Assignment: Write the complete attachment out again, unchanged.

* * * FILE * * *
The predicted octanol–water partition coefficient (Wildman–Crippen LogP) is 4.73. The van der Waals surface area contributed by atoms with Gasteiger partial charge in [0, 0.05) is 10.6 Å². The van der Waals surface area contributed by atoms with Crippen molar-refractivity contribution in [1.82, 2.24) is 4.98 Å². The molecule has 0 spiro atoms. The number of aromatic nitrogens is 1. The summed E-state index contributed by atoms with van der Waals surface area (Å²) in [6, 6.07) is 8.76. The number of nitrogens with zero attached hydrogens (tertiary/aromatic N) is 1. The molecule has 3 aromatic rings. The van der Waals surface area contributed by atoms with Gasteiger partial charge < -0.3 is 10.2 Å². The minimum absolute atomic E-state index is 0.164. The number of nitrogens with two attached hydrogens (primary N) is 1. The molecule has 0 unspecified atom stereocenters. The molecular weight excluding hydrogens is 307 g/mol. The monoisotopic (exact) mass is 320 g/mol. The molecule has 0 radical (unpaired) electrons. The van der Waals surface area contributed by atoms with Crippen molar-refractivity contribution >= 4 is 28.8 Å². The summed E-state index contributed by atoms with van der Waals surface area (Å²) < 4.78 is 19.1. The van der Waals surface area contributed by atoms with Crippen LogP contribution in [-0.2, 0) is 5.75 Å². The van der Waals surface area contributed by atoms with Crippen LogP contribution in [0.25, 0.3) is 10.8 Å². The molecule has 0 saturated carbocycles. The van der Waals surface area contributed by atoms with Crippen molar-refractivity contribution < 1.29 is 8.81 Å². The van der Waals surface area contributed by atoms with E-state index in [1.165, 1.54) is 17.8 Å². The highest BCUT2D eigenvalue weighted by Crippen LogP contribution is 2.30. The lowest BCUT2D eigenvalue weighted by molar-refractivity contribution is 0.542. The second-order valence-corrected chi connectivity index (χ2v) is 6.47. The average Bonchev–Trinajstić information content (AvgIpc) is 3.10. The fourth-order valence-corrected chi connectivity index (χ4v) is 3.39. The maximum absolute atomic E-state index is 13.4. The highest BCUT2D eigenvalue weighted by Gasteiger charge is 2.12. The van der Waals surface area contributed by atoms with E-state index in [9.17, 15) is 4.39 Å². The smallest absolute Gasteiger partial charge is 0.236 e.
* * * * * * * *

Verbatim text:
The predicted octanol–water partition coefficient (Wildman–Crippen LogP) is 4.73. The van der Waals surface area contributed by atoms with Gasteiger partial charge in [0, 0.05) is 10.6 Å². The van der Waals surface area contributed by atoms with Crippen molar-refractivity contribution in [1.82, 2.24) is 4.98 Å². The molecule has 0 spiro atoms. The number of aromatic nitrogens is 1. The summed E-state index contributed by atoms with van der Waals surface area (Å²) in [6, 6.07) is 8.76. The number of nitrogens with zero attached hydrogens (tertiary/aromatic N) is 1. The molecule has 3 aromatic rings. The van der Waals surface area contributed by atoms with Gasteiger partial charge < -0.3 is 10.2 Å². The minimum absolute atomic E-state index is 0.164. The number of nitrogens with two attached hydrogens (primary N) is 1. The molecule has 0 unspecified atom stereocenters. The molecular weight excluding hydrogens is 307 g/mol. The monoisotopic (exact) mass is 320 g/mol. The molecule has 0 radical (unpaired) electrons. The van der Waals surface area contributed by atoms with Crippen molar-refractivity contribution >= 4 is 28.8 Å². The summed E-state index contributed by atoms with van der Waals surface area (Å²) < 4.78 is 19.1. The van der Waals surface area contributed by atoms with Crippen LogP contribution in [-0.2, 0) is 5.75 Å². The van der Waals surface area contributed by atoms with Crippen LogP contribution in [0.25, 0.3) is 10.8 Å². The molecule has 0 saturated carbocycles. The van der Waals surface area contributed by atoms with Crippen molar-refractivity contribution < 1.29 is 8.81 Å². The van der Waals surface area contributed by atoms with E-state index in [1.165, 1.54) is 17.8 Å². The highest BCUT2D eigenvalue weighted by Crippen LogP contribution is 2.30. The lowest BCUT2D eigenvalue weighted by molar-refractivity contribution is 0.542. The second-order valence-corrected chi connectivity index (χ2v) is 6.47. The average Bonchev–Trinajstić information content (AvgIpc) is 3.10. The fourth-order valence-corrected chi connectivity index (χ4v) is 3.39. The maximum absolute atomic E-state index is 13.4. The highest BCUT2D eigenvalue weighted by Gasteiger charge is 2.12. The van der Waals surface area contributed by atoms with E-state index in [9.17, 15) is 4.39 Å². The smallest absolute Gasteiger partial charge is 0.236 e.